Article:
Porphyria Educational Services
Monthly Newsletter Autumn 2006
All information published in the Porphyria Educational Services Monthly Newsletter is
to provide information on the various aspects of the disease porphyria and it's associated
symptoms, triggers, and treatment.
Columnist and contributors and the information that they provide are not intended as a
substitute for the medical advice of physicians. The diagnosis and treatment of the
porphyrias are based upon the entire encounter between a physician and the individual
Specific recommendations for the confirmed diagnosis and treatment of any individual
must be accomplished by that individual and their personal physician, acting together
Porphyria Educational Services in no way shall be held responsible in part or whole for
any injury, misinformation, negligence, or loss incurred by you. In reading the monthly
newsletters you need to agree not to hold liable any contributing writers.
The Porphyrias are Metabolic Diseases
Metabolism refers to the way in which our bodies turn the food we eat into life-giving substances through a multitude of complex chemical reactions.
A metabolic disease occurs when the body is unable to use (or metabolize) foods in the usual way.
Another way to "term" metabolic diseases is that of "inborn errors of metabolism".
There are a great number of metabolic diseases, or "inborn errors of metabolism", which have been identified.
The severity of these these metabolic disorders and the effect they have on the body varies.
Among these metabolic diseases are the porphyrias, a collection of at least eight separate diseases with a wide variations of mutations and subtypes.
Many, if untreated, affect the central nervous system, causing mental retardation and/or seizures.
Metabolic diseases may also cause damage to organs such as the liver, kidneys, and eyes.
While each metabolic disease is rare on its own, as a group they are a significant cause of illness, disability, and death.
Currently today with timely treatment the symptoms of the porphyrias can be controlled and mortality rates greatly reduced among porphyrics.
Garner Warwick PhD
Metabolic Disease Research Division
FECH and EPP
The FECH gene produces an enzyme called ferrochelatase.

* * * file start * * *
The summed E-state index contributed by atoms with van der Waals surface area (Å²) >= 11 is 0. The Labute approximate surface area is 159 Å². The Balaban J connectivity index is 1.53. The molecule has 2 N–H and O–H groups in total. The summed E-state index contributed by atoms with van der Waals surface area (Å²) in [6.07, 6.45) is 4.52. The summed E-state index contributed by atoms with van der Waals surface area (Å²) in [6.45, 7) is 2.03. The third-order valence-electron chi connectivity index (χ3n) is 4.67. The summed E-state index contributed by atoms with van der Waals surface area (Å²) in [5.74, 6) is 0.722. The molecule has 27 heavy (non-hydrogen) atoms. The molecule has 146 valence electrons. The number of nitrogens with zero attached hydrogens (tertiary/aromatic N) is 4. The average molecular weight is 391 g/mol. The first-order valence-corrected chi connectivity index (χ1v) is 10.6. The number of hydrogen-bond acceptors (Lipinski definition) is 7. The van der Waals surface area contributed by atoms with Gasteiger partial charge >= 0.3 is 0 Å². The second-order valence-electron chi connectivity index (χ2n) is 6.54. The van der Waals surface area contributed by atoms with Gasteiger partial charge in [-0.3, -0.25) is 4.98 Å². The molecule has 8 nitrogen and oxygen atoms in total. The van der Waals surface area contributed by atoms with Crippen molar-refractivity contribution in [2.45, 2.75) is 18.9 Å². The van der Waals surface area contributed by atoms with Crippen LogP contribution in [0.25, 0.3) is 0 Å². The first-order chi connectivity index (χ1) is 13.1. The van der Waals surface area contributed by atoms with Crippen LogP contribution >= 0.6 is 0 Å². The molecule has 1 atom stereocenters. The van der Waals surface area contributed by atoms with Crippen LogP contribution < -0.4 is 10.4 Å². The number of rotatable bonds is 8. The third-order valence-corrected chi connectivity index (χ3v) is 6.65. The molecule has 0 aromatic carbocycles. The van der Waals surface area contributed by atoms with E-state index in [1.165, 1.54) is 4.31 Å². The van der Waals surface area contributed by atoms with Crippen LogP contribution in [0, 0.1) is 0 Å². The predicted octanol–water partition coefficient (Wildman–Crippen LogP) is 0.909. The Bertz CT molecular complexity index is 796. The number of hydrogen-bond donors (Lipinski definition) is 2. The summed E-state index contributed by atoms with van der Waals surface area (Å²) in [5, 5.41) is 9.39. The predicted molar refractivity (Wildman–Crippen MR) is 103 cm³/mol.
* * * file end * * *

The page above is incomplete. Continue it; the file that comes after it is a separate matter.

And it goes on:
Ferrochelatase is the eighth and last enzyme in heme production.
Heme is the portion of hemoglobin that carries oxygen in the blood from the lungs to the rest of the body. Heme is an important part of the etiology of the porphyrias.
Each of the steps in heme production is controlled by a separate gene.
Ferrochelatase inserts an iron atom into the center of protoporphyrin IX.
Protoporphyrin IX the the main element of the seventh step in the heme production in mitochondria in heme formation.
The heme molecule is incorporated into hemoglobin and packaged into red blood cells, or it is used in the liver for the production of certain liver enzymes.
Mutations in the FECH gene can cause the inherited metabolic disease known as Erythropoietic protoporphyria.
Presently there at least 65 different mutations in the FECH gene which have been identified in patients with erythropoietic protoporphyria.
When a mutation is present in one copy of the gene, these mutations greatly reduce the activity of the enzyme made by the gene. To show symptoms of the disorder, however, a person must also have a particular version of the other copy of the gene. This variant, called a "low-expression allele," reduces enzyme activity even further.
Low levels of enzyme activity allele allow protoporphyrin (a byproduct of heme production) to build up in the body, which causes symptoms.
High levels of protoporphyrin in the skin cause sun sensitivity, and increased levels in the liver can result in liver damage.
The FECH gene in the human genome mapping is located at chromosone 18 q21.3.
Aubrey Varner PhD
Hypoglycemia an Indicator of Porph
Hypoglycemia is often found to be a co-existing condition with those with the acute porphyrias.
Hypoglycemia occurs when your body's blood sugar, or glucose, is abnormally low.
Acute porphyria episodes often are preceded by low blood sugar readings.
Hypoglycemia results when your body's glucose is used up too rapidly, when glucose is released into the bloodstream more slowly than is needed by your body, or when excessive insulin is released into the bloodstream.
Hypoglycemia occurs when not enough food is eaten, or from a sudden increase in the amount of exercise without an increase in food intake.
Insulin is a hormone produced by the pancreas in response to increased glucose levels in the blood, which then reduces blood glucose.
Hypoglycemia is relatively common in diabetics.